Probably the most important outcome of our review of the reports is that we find that the INA is in a rather better financial position than we had expected. This is both because our expenditure has been lower than we expected and because our income has been higher. Our prime expenditure has been on the JNR and the costs for publishing each part of the JNR have gone down as a result of transfer of publication from the UK to the USA. This is because (1) postage costs from the USA are substantially lower than from the UK. (2) With the aid of Stacia Spaulding we were able to print the journal at significantly lower cost. (3) Jamie Shamrock was able to organise typesetting at lower costs. So, although we have produced significantly more and longer journal parts over the past two years the cost of doing so has been less than we expected when we planned expenditure in 2015. n parallel our income has increased because our membership has increased income has increased. This reflects both the excellent efforts of Sebastian Meier as membership secretary and, we believe, the general success of the Association in providing more journal issues, improved web communications, and memorable meetings and workshops. The result is that the Treasurer, Matt Hampton, was able to propose to the INA Committee that expenditure should increased by at least $5000 per year, whilst also considering worthwhile proposals for use of the capital funds of the Association. We plan to do the following:

A. Increase expenditure on the JNR. It was agreed to (1) Increase colour publication in the journal, especially for light micrograph images. In particular colour publication of type images will be provided whenever requested by authors. (2) Pay for DOI registration. Digital Object Identifiers (DOIs) are increasingly used to provide stable weblinks to journal articles. To provide these for past and current JNR articles we need to register as a DOI provider at a cost of $300/annum. (3) Allow publication of an increased number of articles in the next 2 years. Through the work of Jamie Shamrock (editor), Rich Howe (reviews editor) and Ric Jordan (guest editor on volume in preparation) a strong publication programme is in hand and it as agreed we could fully fund this.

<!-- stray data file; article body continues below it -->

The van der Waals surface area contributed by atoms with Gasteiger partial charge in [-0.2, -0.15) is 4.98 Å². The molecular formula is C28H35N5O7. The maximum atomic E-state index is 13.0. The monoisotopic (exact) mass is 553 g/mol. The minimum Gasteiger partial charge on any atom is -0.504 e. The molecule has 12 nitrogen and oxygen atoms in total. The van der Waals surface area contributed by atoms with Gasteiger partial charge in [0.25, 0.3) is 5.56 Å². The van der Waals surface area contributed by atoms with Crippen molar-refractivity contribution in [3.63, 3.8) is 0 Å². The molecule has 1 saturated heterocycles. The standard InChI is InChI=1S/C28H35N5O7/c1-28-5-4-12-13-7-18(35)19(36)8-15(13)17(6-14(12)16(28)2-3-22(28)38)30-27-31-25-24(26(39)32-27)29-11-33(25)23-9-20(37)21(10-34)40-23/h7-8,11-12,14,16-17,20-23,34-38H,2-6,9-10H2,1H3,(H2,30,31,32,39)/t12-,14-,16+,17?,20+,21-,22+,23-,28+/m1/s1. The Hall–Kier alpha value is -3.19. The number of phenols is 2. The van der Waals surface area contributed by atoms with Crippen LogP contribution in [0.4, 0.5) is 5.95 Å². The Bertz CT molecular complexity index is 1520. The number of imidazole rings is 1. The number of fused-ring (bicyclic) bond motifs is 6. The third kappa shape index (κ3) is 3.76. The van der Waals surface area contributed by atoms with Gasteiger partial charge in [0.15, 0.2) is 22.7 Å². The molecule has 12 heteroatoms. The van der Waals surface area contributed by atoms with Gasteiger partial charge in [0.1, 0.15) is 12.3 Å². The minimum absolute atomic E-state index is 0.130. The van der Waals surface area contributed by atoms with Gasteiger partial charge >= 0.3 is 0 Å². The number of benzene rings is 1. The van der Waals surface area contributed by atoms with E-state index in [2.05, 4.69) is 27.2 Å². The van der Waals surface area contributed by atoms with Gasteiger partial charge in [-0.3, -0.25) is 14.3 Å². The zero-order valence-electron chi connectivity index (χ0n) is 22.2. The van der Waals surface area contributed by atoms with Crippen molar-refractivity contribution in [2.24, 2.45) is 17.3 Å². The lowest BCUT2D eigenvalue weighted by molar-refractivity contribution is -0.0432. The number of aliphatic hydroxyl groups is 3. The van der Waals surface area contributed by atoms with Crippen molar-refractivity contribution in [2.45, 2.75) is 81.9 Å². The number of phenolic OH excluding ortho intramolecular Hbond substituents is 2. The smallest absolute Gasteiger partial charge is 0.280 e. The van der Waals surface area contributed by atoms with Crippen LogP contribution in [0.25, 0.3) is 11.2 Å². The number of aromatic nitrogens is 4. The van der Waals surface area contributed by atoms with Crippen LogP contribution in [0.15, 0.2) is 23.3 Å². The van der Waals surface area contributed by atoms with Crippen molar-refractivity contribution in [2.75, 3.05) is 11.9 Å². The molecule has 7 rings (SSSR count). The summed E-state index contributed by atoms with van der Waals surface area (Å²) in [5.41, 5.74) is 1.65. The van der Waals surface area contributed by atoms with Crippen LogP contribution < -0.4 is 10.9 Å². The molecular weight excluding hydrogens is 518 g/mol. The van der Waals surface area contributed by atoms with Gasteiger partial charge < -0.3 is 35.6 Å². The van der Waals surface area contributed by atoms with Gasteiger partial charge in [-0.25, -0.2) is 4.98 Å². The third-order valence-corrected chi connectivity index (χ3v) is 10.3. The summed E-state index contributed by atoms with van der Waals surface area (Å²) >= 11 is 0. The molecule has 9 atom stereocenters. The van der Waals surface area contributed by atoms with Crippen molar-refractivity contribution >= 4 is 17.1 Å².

B. Encourage requests for INA support for local meetings, workshops and sessions at meetings organised by other societies. INA has traditionally spent rather little on meetings but it was agreed that we would be more open to requests and suggestions from INA members for support of meetings, workshops etc. If you are interested in this please do submit a request to the Secretary. Request can be made at any time and there is no specific process but we would expect an outline of the motivation of the meeting, why it is relevant to INA and how the money would be used. Requests can be in the region $200-500.

C. Support an INA Summer School. It was agreed that an INA summer school would be very worthwhile - see below. It was agreed to provide ca. $2000 support for this, primarily to subsidise registration fees for students who do not have access to training funds.